$3,550 | $8.50/sqft
About $8.50 per square foot installed
Concrete cracks less in warmer climates that don’t have a freeze-thaw weather cycle. A way to get around this in colder climates is to install in large pavers onsite—with the control joints giving the pavers room to expand—rather than as one slab, but this will increase the price.
Unless the subgrade is impeccably compacted, the ground under that can shift and the concrete on the top layer can crack and sink. Getting the sub base right is the most important part of installation.
If installed professionally, concrete should provide the homeowner with a useable surface for 60 years or more. Maintenance includes power washing and weeding. Cracking can occur and become visible. If damage does occur, depending on how extensive it is, minor to moderate repairs include: recoloring, slab jacking, concrete engraving, and resurfacing.
The range of options that concrete offers for your final finish far exceeds any other driveway surface you can choose from. Concrete allows for a vast range of color treatments—stained, dyed, or colored; and the ability to create custom surface texture—to replicate stone, cutting grooves, or stamping to create the look of tile or flagstone.
Choosing concrete over asphalt will not affect resale value. Be sure to seal your concrete driveway so as to prevent oil stains from seeping in.
$5,700 – $17,200 | $10–$30/sqft
Driveway pavers cost $10 to $30 per square foot to install. It is a very manually intensive task resulting in more than 50% of the project cost coming from the labor costs.
Good in all climates because of the joint space that allows the pavers room to expand.
Interlocking concrete pavers are also an option, offered in many styles and colors like cobblestone, granite, slab, and brick. A professionally prepared sub grade of paver base material is vital, with a recommended thickness of 4”–5”. If you’re unsure about drainage, consider consulting a soil engineer. Without a good sub base, sections of your driveway can sink. Without correct impaction procedures, pavers can drift apart.
While costing more initially, your concrete paver driveway is likely to last between 25 to 50 years. Just like concrete slab, it does pose the risk of cracking, but replacement is a lot cheaper than repairing a concrete driveway because you only need to replace the cracked individual pavers.
Maintenance for a concrete paver driveway is minimal with rarely more than weeding and sweeping or hosing off any dirt that has accumulated. Pavers can be power washed and re-sanded with newer types of polymer sand that offer a stronger bond and weed and insect protection.
As with a traditional concrete driveway, concrete pavers offer a wide range of colors and finish textures to complete your driveway, allowing you to coordinate with the colors in your home exterior.
Pavers will add major street appeal to your property when it comes time to sell the home.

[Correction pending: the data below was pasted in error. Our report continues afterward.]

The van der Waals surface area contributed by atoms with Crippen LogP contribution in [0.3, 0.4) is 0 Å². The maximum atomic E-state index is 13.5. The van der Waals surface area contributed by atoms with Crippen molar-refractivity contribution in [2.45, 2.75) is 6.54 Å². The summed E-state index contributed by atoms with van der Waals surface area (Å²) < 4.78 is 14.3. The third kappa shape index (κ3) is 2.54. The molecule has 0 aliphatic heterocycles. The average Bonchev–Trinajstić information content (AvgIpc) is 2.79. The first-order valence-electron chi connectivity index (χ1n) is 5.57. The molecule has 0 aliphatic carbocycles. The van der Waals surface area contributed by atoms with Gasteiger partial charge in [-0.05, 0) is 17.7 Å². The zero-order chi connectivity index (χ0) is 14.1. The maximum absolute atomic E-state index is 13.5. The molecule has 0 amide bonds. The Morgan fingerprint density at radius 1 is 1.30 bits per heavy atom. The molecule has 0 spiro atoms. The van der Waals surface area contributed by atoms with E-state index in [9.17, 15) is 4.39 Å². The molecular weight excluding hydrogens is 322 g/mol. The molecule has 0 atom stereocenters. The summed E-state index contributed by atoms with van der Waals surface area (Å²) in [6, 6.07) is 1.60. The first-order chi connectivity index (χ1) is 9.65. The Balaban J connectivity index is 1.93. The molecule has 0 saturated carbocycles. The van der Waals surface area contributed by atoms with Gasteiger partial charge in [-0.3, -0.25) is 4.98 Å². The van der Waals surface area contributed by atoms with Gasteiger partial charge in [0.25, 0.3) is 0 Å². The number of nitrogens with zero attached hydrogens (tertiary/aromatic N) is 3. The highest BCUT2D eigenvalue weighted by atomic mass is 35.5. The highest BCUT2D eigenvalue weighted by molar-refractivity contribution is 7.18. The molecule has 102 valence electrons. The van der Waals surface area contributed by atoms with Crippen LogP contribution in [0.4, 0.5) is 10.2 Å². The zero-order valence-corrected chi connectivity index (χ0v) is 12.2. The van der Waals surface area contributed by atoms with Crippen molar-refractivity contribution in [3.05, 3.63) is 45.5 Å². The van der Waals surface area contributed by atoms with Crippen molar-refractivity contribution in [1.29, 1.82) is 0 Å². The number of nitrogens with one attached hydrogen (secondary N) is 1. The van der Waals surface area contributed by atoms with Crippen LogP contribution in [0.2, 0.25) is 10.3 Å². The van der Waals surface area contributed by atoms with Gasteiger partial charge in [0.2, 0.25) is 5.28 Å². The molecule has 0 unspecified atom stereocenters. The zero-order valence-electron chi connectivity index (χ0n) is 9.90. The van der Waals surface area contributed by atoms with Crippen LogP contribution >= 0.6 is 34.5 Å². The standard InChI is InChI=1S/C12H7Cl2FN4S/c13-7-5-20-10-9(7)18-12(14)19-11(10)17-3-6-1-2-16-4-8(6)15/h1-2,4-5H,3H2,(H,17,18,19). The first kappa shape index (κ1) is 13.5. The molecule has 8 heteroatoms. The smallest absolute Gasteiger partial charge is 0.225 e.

$7,940 | $19/sqft
At an average cost of $19 per square foot, brick is on the high end of driveway surface options for homeowners. With the materials cost for brick costing right at $4 per square foot, the majority of the project cost will be for the labor, because all the work is done by hand. Considering how long they will last, the price can be worth it.
A well-made paving brick can last for one hundred years or more. Clay bricks that have been fired at very high temperatures for a long time do well in extreme weather. Bricks can also come in interlocking sheets and are installed without mortar, but their color can fade over time.
Brick can be dry laid in a climate with no freeze-thaw weather, with a base of compacted gravel and sand. This gives good permeability to the driveway too, but it’s not a good driveway option for heavy vehicles. The joints are filled with sand. A mortared brick driveway is necessary for heavy use, and it can be installed over existing concrete slab that’s in good structural condition with no cracks. The slab is covered in mortar and the bricks are tapped into it as they are arranged, followed by more mortar to fill the joints.
It can crack from unusual traffic like heavy trucks or objects being dropped on the driveway. A normal lifespan for a brick driveway is 30–40 years with proper maintenance, which includes applying a seal every few years to help prevent cracks. When you have the drive installed, the installer can leave behind a number of bricks to replace any that get broken, and that way you can be certain the replacements will be the same color and texture.
Compared to asphalt, brick allows for a lot of creativity in the design of your home’s driveway. In addition to the potential for creating a unique design, brick is a very strong surface that not only delivers a range of options in color choices, but also in textures. Because of their uniform design, it makes for very precise planning and design before they are set in place.
A nice addition is to hire a contractor with in-house landscape designers to not only install the driveway, but also to design and install the surrounding landscaping, like Creative Brick Paving, Landscaping & Construction in Keego Harbor, MI.